Everyone is anxiously awaiting news about immunity when it comes to the novel coronavirus pandemic. Whether it’s herd immunity through exposure, individual immunity among those with antibodies present in their systems or a reliable vaccine, immunity is on everyone’s minds. But many business owners and employers are worried about another type of immunity. If they open back up, welcoming back both their workers and their customers, will they be liable to crippling lawsuits when (not if) some of those people wind up contracting the disease? If so, the price of reopening may wind up taking them out of the market permanently.
That’s the issue being taken up in state legislatures around the country right now. And many businesses and other entities are already asking employees and customers to sign waivers freeing them of such liability in the event of someone contracting COVID-19 on their property. So is this a sensible and responsible approach or are we cutting off the rights of those who might fall ill (or worse) while going about their normal routines? (Associated Press)
As businesses reopen across the U.S. after coronavirus shutdowns, many are requiring customers and workers to sign forms saying they won’t sue if they catch COVID-19.
Businesses fear they could be the target of litigation even if they adhere to safety precautions from the Centers for Disease Control and Prevention and state health officials. But workers’ rights groups say the forms force employees to sign away their rights should they get sick.
The liability waivers, similar to what President Donald Trump’s campaign is requiring for people to attend a Saturday rally in Tulsa, Oklahoma, would protect businesses in states that don’t have liability limits or immunity from coronavirus-related lawsuits.
The arguments being made by critics of these waivers as quoted in the linked article all follow a few general patterns. Some are saying that waivers will allow businesses to skirt required protections, such as plastic shields, social distancing on the premises or providing suitable PPE. Others note the “onerous” nature of such waiver requirements for employees who may see them as a choice between signing away their rights or losing their jobs. That’s particularly problematic in states where you can lose your unemployment insurance benefits if you turn down a job.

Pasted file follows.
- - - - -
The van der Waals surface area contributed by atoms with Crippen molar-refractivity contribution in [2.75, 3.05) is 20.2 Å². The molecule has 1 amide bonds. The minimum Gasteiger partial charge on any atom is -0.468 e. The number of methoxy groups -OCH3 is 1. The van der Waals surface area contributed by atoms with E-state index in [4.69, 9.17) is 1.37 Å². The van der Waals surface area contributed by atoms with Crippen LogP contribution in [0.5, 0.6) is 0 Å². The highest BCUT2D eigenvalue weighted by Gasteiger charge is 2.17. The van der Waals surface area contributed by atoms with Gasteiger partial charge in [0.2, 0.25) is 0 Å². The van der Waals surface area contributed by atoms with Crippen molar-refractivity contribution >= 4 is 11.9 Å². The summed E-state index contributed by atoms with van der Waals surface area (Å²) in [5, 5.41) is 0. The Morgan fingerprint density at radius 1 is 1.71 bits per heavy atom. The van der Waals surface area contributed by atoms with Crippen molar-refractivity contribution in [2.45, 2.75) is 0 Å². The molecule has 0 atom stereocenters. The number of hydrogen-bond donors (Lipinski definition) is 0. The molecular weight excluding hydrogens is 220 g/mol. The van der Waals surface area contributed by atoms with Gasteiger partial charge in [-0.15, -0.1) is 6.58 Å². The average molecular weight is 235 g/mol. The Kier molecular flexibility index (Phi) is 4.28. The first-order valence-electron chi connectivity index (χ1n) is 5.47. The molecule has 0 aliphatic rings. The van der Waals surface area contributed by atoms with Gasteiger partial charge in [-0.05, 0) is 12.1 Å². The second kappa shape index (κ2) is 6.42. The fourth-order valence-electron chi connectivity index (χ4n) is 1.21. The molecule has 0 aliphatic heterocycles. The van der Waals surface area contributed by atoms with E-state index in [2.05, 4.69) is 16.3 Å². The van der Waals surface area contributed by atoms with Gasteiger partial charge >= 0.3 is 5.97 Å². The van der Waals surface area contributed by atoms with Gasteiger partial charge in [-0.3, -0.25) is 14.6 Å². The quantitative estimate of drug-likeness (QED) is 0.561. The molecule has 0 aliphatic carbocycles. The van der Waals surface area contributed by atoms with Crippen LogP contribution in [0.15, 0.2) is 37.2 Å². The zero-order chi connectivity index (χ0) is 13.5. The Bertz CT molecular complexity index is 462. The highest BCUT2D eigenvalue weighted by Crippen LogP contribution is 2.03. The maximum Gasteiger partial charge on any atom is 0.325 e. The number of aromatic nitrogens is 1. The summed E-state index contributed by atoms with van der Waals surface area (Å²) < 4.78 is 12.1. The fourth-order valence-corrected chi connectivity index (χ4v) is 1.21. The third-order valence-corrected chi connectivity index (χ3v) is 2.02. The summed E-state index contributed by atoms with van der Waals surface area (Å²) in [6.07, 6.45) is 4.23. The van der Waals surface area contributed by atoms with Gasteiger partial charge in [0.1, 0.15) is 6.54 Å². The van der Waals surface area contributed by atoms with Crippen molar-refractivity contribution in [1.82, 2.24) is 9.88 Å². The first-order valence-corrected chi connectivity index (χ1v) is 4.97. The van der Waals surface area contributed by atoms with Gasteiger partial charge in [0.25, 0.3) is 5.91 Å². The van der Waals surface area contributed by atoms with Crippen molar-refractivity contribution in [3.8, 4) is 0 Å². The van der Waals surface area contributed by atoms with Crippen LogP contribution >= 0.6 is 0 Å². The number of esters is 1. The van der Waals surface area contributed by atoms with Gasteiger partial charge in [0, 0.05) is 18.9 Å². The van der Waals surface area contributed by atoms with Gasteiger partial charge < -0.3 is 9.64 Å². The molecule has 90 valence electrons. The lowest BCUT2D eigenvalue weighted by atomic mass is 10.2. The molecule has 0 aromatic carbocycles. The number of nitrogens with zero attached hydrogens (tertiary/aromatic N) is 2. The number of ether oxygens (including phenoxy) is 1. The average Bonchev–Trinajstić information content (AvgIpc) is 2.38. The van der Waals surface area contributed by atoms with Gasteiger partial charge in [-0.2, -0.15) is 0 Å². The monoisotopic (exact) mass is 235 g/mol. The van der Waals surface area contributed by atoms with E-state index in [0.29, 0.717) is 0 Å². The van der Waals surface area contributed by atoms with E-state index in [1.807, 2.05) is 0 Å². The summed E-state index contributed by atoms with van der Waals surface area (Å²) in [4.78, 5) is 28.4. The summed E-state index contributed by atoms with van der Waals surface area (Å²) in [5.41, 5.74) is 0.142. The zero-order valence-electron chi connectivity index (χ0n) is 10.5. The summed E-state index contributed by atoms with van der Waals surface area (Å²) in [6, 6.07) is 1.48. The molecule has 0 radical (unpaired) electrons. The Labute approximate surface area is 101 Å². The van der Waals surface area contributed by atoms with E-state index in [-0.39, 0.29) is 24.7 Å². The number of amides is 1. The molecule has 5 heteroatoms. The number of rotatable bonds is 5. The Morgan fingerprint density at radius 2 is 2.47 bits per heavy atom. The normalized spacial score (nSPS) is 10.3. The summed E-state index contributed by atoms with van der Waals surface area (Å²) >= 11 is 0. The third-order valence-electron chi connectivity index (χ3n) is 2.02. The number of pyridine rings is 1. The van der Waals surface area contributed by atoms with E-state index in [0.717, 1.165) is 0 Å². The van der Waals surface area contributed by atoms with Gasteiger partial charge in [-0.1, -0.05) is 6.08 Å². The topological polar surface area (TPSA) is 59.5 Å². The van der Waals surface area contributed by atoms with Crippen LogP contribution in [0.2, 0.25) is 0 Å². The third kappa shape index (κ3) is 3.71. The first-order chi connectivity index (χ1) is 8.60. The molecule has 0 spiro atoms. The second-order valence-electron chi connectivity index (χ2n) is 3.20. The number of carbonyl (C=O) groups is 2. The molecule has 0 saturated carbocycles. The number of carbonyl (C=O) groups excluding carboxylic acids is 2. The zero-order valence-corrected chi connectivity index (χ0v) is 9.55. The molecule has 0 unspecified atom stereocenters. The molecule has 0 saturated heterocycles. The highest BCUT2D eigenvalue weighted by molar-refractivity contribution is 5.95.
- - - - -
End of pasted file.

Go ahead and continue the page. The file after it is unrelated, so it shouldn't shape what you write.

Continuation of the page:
So far, Utah, North Carolina, Oklahoma, Arkansas and Alabama have passed legislation or issued executive orders offering immunity from lawsuits in most cases if the businesses are following all of the rules. Honestly, that should probably be the case everywhere, though I don’t know that any sort of federal order would be appropriate. Given the litigious nature of our society, there are no doubt going to be staggering numbers of these lawsuits cropping up. I’ve little doubt that some of the bigger law firms are already working on class action lawsuits to assault businesses in massive fashion.
But particularly given the nature of the threat we’re facing, most such lawsuits should be defeated in court. If the state establishes particular requirements for how to safely reopen and the employer or business owner can demonstrate that they are following all of them, who is really at fault? Also, such a lawsuit implies that the victim can demonstrate exactly where and when they contracted the disease. Perhaps they caught it at work, but if they also went to a restaurant and visited a friend during the same time period, who is to say how they got it?
Now, just as with most existing OSHA requirements, if an employer opens up and ignores all of the rules and packs people into their old cubicle farms with no PPE and their operation subsequently turns into a hot spot, obviously they should be held accountable. The same goes for stores that decide to not enforce any of the rules or make the required changes to protect their customers as well as possible. We’re living in a new world now, and that’s part of the price of admission.
But if any of these entities are clearly making a good faith effort to follow all of the rules and keep people safe, suing them out of existence isn’t helping anyone. In reality, these new rules provide for a lot more accountability than was ever offered in the past. If you went into work in the winter of 2018/2019 and one of your coworkers infected you and all of your colleagues with the flu, you wouldn’t have much legal recourse against the employer even if some of you died. It wasn’t their responsibility to shield you from a naturally recurring, seasonal disease. Now employers are going to be held to a higher standard. And if they meet that standard, they shouldn’t be losing sleep about an army of opportunistic lawyers coming to suck the life out of them.